Return of the Butterflies

A monarch butterfly hangs onto a milkweed blossom. Photo courtesy of the author
A monarch butterfly hangs onto a milkweed blossom. Photo courtesy of the author

A monarch butterfly hangs onto a beloved milkweed blossom.

In Santa Cruz, California, an annual autumn celebration welcomes the return of migrating monarch butterflies. In 1998, Santa Cruz celebrated the arrival of 130,000 butterflies. This year, the city welcomed only about 13,000 monarchs to Natural Bridges State Park.

Unfortunately, the use of pesticides and destruction of the butterflies’ natural habitats have played a major role in this unique insect’s decline. A big goal of the annual event is to restore the monarch’s numbers.

The butterflies fly south from the Sierra Nevadas in search of a warm place near the coast. They begin to arrive in Santa Cruz in mid-October and leave by mid-February. 

“I saw a bunch of butterflies flying over my school, and they were all in a group by an area of trees,” says Hayley Abler, 12, a student at Bonny Doon Elementary School. “My teacher asked me if I knew what type of butterflies they were.” Luckily for this entomologist-in-training, she knew that they were monarchs.



The October celebration this year began with a glimpse of the monarchs in their natural winter habitat. The visitors’ center at Natural Bridges set up educational stations, showcases local musicians, and served home-cooked food with butterfly-related names. Kids of all ages proudly showed off their butterfly creations made at the crafts tables.

On the wooden path to the eucalyptus grove, people lined up to see the orange and black beauties. Along the walkway, telescopes provided a close-up view of the monarchs, which play a key role in our ecosystem.

In the trees, clusters of butterflies hung on each other creating a delicate umbrella effect. The trees provide protection from the wind, as well as flowers for the butterflies to eat while roosting in the late fall and early winter.


Kids work on their butterfly creations at the festival. Photo courtesy of the author

Kids work on their butterfly creations at the festival.


Butterflies only live for six weeks. So every year, a new generation comes back to Natural Bridges. “It is the great-great-great-great-grandchildren that come here to Natural Bridges,” explained Susan Leo, a guide at the festival. It’s still a mystery how butterflies’ descendants know to return to the same place.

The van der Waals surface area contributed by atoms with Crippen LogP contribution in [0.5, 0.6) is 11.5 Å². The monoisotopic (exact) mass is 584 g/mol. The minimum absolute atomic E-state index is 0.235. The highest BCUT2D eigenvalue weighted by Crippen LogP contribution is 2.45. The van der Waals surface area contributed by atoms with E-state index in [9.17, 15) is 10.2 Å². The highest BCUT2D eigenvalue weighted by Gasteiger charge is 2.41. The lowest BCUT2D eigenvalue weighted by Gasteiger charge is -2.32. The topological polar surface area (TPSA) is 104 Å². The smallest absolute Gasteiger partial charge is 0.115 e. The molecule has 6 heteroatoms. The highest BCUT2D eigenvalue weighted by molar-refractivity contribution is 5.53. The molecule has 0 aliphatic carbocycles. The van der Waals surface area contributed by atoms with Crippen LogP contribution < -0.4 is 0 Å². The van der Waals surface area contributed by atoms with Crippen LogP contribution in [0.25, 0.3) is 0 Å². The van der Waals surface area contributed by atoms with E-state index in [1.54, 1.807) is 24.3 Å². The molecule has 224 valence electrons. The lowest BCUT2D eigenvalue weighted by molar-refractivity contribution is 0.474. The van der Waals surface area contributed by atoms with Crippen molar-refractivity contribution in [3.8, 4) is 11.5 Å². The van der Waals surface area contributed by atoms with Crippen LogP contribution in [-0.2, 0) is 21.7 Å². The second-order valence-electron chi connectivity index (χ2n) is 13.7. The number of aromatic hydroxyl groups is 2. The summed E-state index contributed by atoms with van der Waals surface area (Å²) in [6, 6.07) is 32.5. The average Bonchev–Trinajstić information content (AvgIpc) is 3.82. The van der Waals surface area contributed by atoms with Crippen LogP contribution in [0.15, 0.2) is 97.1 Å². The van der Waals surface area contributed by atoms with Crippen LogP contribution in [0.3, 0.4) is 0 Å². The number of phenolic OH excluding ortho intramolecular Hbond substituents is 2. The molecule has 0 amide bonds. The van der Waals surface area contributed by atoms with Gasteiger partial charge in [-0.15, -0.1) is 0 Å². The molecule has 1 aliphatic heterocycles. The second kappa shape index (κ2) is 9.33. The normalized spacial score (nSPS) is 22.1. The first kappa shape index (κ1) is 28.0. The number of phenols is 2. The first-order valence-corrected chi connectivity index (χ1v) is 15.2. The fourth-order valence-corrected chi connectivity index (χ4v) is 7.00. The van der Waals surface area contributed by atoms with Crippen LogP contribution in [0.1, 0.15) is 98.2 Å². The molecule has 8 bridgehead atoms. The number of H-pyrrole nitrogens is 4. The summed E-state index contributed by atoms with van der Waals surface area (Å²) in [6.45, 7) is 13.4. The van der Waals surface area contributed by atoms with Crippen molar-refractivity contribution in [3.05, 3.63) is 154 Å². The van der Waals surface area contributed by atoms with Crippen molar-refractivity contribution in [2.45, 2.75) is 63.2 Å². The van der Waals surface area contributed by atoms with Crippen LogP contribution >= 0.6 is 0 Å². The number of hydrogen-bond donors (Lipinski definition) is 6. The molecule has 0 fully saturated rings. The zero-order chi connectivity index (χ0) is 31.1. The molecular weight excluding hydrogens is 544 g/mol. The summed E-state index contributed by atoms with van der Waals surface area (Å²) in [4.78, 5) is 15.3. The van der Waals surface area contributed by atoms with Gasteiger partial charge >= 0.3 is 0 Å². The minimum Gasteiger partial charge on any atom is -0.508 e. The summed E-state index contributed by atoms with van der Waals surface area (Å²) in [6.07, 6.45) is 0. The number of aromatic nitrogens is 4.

At the celebration, milkweed plants and seeds were available for sale to encourage families to grow this essential plant in their own yards. Milkweed is the monarch’s companion plant and the only plant that the female will lay her eggs on.

“If you don’t plant milkweed,” Leo says, “a monarch can live her entire life not finding milkweed to lay her eggs.”

The monarch goes through a life cycle that lasts 10 weeks. It starts with the egg. Once the egg hatches on the milkweed plant, it’s called a caterpillar. After two weeks, the caterpillar is fully grown and able to find a place to attach itself to become a chrysalis.

Usually, the chrysalis will attach to a stem or leaf using silk. During this 10-day phase, not much appears to be happening. But big changes are occurring inside the chrysalis, as new body parts emerge. Soon, the butterfly will blossom out of the chrysalis and enjoy the six weeks of its short life. If you plant milkweed, you will be able to witness this beauty and help the environment.

Sue Simpson of Aptos, California, raises monarchs in her yard. “To be able to hold one of these newly-born butterflies in the palm of your hand is an amazing experience,” she said. “They are lovely, delicate, and intricately made. After their wings dry, they just up and fly away.”

Photos courtesy of the author